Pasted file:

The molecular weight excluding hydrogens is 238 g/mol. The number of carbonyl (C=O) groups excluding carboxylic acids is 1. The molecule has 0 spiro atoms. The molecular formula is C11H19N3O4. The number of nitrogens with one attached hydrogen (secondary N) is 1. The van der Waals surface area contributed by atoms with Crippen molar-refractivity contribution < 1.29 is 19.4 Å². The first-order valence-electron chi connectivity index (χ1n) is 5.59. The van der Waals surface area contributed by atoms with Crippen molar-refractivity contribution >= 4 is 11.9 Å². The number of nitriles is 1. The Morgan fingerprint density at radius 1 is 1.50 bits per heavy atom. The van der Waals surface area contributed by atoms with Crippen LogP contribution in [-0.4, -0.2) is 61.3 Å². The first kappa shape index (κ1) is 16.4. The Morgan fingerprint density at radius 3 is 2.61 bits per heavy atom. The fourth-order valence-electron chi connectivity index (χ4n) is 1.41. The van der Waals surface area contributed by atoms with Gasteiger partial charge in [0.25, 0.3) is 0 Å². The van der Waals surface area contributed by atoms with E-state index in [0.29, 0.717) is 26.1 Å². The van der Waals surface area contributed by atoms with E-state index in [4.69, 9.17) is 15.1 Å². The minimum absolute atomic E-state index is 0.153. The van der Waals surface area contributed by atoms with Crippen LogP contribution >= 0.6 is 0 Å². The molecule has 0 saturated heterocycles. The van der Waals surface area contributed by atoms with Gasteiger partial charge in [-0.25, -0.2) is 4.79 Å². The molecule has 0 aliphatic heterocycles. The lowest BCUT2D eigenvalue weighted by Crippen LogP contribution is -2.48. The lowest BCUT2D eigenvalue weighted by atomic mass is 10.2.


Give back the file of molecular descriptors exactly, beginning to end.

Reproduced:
The molecular weight excluding hydrogens is 238 g/mol. The number of carbonyl (C=O) groups excluding carboxylic acids is 1. The molecule has 0 spiro atoms. The molecular formula is C11H19N3O4. The number of nitrogens with one attached hydrogen (secondary N) is 1. The van der Waals surface area contributed by atoms with Crippen molar-refractivity contribution < 1.29 is 19.4 Å². The first-order valence-electron chi connectivity index (χ1n) is 5.59. The van der Waals surface area contributed by atoms with Crippen molar-refractivity contribution >= 4 is 11.9 Å². The number of nitriles is 1. The Morgan fingerprint density at radius 1 is 1.50 bits per heavy atom. The van der Waals surface area contributed by atoms with Crippen LogP contribution in [-0.4, -0.2) is 61.3 Å². The first kappa shape index (κ1) is 16.4. The Morgan fingerprint density at radius 3 is 2.61 bits per heavy atom. The fourth-order valence-electron chi connectivity index (χ4n) is 1.41. The van der Waals surface area contributed by atoms with Gasteiger partial charge in [0.25, 0.3) is 0 Å². The van der Waals surface area contributed by atoms with E-state index in [0.29, 0.717) is 26.1 Å². The van der Waals surface area contributed by atoms with E-state index in [4.69, 9.17) is 15.1 Å². The minimum absolute atomic E-state index is 0.153. The van der Waals surface area contributed by atoms with Crippen LogP contribution >= 0.6 is 0 Å². The molecule has 0 saturated heterocycles. The van der Waals surface area contributed by atoms with Gasteiger partial charge in [-0.25, -0.2) is 4.79 Å². The molecule has 0 aliphatic heterocycles. The lowest BCUT2D eigenvalue weighted by Crippen LogP contribution is -2.48. The lowest BCUT2D eigenvalue weighted by atomic mass is 10.2.